My trip to Westminster Abbey has been postponed due to my cold. I went to buy food this morning but now I feel very cold despite wearing four layers and having the heater on and burying myself under the duvet. So my cupboards are no longer bare, but I'm not in the mood for a big old building.
I recently got a new book, "Queens Consort- England's Medieval Queens" by Lisa Hilton. It was recommended by my friend Erin, and makes a difference from my normal historical reading in that it's non-fiction. It details the lives of the various Queen consorts of England, from Matilda of Flanders (the wife of William the Conqueror) through to Elizabeth of York (the mother of Henry VIII).
I will admit that I'm a little rusty at reading non-fiction. Unless it's a cookbook I tend to stick to plain old fiction, and when I used to read more factual work I was at university and used to make notes as I was going to remind myself of what I had just read. Like all such books it can be a bit dense so notes probably would have been a good idea.
The book should be a good read. A lot of the pre-Tudor consorts haven't been studied in particularly great detail in the past (although Philippa Gregory has done more for that with her recent books on Elizabeth Woodville and Anne Neville). The problem is that even as Queens women were not generally noted in historical texts except in relation to their husbands and children. Some of their letters have survived over the years, along with wills and charters which give an indication of their relationship with courtiers and family members other than their husbands. There are family trees for the various Royal families, but there aren't any for the Queens themselves, they are only shown in relation to their husbands when it would be interesting to show their own background. Most queens only have an approximate date of birth often calculated on their age at marriage (if contemporary sources happen to note it), again due to the recording problem, so it is a bit more difficult to track family trees but I feel it should have been attempted.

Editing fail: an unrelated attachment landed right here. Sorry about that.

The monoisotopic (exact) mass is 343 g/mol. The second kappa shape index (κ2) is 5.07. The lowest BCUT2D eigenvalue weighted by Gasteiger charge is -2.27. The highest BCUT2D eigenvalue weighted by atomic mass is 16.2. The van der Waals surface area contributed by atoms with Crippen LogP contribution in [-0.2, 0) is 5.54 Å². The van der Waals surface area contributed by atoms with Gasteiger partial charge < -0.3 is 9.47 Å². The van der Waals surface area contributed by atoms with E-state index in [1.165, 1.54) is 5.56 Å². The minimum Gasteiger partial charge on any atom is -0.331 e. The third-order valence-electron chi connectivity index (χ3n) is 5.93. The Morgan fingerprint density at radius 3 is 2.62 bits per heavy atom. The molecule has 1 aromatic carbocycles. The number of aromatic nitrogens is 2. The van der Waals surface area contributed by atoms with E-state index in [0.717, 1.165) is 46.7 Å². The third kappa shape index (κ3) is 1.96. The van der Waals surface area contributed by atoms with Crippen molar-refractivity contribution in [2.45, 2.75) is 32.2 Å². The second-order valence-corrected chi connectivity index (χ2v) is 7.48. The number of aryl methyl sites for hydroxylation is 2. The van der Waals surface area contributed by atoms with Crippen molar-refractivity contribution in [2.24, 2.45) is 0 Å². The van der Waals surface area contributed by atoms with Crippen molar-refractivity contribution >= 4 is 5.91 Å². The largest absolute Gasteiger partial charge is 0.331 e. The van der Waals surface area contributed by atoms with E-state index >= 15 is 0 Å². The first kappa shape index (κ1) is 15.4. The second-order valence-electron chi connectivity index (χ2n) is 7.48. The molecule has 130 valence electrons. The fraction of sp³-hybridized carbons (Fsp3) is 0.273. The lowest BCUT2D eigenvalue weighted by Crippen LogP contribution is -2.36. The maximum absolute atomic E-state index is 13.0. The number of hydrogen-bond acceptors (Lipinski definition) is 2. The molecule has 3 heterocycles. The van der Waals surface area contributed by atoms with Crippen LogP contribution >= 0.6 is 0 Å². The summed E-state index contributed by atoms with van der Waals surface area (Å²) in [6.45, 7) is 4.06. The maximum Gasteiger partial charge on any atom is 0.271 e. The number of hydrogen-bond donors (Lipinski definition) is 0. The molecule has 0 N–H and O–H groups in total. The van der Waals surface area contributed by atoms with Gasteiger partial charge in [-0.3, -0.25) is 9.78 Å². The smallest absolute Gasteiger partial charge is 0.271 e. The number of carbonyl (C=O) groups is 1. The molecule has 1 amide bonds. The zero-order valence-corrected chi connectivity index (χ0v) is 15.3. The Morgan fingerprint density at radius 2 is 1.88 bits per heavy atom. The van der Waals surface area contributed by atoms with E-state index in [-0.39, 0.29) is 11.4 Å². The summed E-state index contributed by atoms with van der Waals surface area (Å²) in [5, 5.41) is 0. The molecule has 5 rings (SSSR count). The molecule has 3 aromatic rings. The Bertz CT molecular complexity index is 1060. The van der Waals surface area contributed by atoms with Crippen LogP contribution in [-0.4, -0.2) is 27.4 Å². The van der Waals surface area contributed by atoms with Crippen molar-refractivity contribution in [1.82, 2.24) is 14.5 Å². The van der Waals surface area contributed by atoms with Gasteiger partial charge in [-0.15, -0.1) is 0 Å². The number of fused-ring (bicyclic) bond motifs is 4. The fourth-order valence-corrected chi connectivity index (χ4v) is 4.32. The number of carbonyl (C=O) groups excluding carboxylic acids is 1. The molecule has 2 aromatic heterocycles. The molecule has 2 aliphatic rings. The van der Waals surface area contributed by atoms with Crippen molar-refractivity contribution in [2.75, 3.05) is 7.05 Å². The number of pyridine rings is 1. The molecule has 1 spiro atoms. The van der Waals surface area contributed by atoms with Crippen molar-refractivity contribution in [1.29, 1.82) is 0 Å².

I found the information about lesser-known queens such as Adeliza of Louvain and Berengaria of Navarre quite interesting. But it is difficult to take this book seriously when there are some seriously glaring errors that should have been picked up by the editor, or even by some decent self-editting by the author. For example Henry Tudor, who became Henry VII, is labelled as being the son of Henry VI when really he was the son of Henry VI's half brother Edmund Tudor.
Probably the best bit about this book is that it doesn't fall in to the trap of talking about the Kings rather than their wives. So many books end up talking about the men rather than the women, but this book really does focus on the women. This may cause the issue of ignoring some of the context of the relationship, which could effect the way these women acted and thought. But if one focuses on the relationship then I think the women would end up coming across as being permanently passive figures next to their powerful menfolk.
Overall this book is a decent read, but you will need some background information in medieval history as it talks about some of the main events in history assuming that you already know about them. If you'd like to know a bit more about the women that helped shape English history then give this book a try, but don't take it as a factual reference book due to some of the glaring errors.
Have a nice day everyone!